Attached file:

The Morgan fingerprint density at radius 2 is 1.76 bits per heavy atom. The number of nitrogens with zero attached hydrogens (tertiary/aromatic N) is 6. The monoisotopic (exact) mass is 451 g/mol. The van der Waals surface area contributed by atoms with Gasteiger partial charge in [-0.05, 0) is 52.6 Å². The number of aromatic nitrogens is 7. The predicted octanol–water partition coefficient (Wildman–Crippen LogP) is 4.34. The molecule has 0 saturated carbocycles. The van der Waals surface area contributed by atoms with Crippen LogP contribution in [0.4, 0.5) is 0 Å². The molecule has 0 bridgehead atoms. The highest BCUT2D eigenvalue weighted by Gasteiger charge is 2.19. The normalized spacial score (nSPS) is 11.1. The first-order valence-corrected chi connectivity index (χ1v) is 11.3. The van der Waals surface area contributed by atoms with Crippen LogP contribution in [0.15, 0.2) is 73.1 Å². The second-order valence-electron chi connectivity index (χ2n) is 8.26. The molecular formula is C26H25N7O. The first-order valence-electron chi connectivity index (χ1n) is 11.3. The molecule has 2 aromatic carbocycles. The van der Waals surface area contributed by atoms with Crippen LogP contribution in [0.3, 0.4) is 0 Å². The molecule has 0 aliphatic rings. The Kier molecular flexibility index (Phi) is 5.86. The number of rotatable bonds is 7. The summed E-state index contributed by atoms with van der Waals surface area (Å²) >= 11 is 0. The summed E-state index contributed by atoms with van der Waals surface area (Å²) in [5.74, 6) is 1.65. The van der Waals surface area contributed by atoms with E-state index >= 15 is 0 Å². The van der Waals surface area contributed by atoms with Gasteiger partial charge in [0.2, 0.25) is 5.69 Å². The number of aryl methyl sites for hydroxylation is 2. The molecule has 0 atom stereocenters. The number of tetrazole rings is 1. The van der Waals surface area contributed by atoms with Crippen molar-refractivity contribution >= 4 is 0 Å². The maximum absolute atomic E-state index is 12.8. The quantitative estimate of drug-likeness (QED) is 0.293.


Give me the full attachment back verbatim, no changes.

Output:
The Morgan fingerprint density at radius 2 is 1.76 bits per heavy atom. The number of nitrogens with zero attached hydrogens (tertiary/aromatic N) is 6. The monoisotopic (exact) mass is 451 g/mol. The van der Waals surface area contributed by atoms with Gasteiger partial charge in [-0.05, 0) is 52.6 Å². The number of aromatic nitrogens is 7. The predicted octanol–water partition coefficient (Wildman–Crippen LogP) is 4.34. The molecule has 0 saturated carbocycles. The van der Waals surface area contributed by atoms with Crippen LogP contribution in [0.4, 0.5) is 0 Å². The molecule has 0 bridgehead atoms. The highest BCUT2D eigenvalue weighted by Gasteiger charge is 2.19. The normalized spacial score (nSPS) is 11.1. The first-order valence-corrected chi connectivity index (χ1v) is 11.3. The van der Waals surface area contributed by atoms with Crippen LogP contribution in [0.15, 0.2) is 73.1 Å². The second-order valence-electron chi connectivity index (χ2n) is 8.26. The molecular formula is C26H25N7O. The first-order valence-electron chi connectivity index (χ1n) is 11.3. The molecule has 2 aromatic carbocycles. The van der Waals surface area contributed by atoms with Crippen LogP contribution in [0.3, 0.4) is 0 Å². The molecule has 0 aliphatic rings. The Kier molecular flexibility index (Phi) is 5.86. The number of rotatable bonds is 7. The summed E-state index contributed by atoms with van der Waals surface area (Å²) >= 11 is 0. The summed E-state index contributed by atoms with van der Waals surface area (Å²) in [5.74, 6) is 1.65. The van der Waals surface area contributed by atoms with E-state index >= 15 is 0 Å². The van der Waals surface area contributed by atoms with Gasteiger partial charge in [0.2, 0.25) is 5.69 Å². The number of aryl methyl sites for hydroxylation is 2. The molecule has 0 atom stereocenters. The number of tetrazole rings is 1. The van der Waals surface area contributed by atoms with Crippen molar-refractivity contribution >= 4 is 0 Å². The maximum absolute atomic E-state index is 12.8. The quantitative estimate of drug-likeness (QED) is 0.293.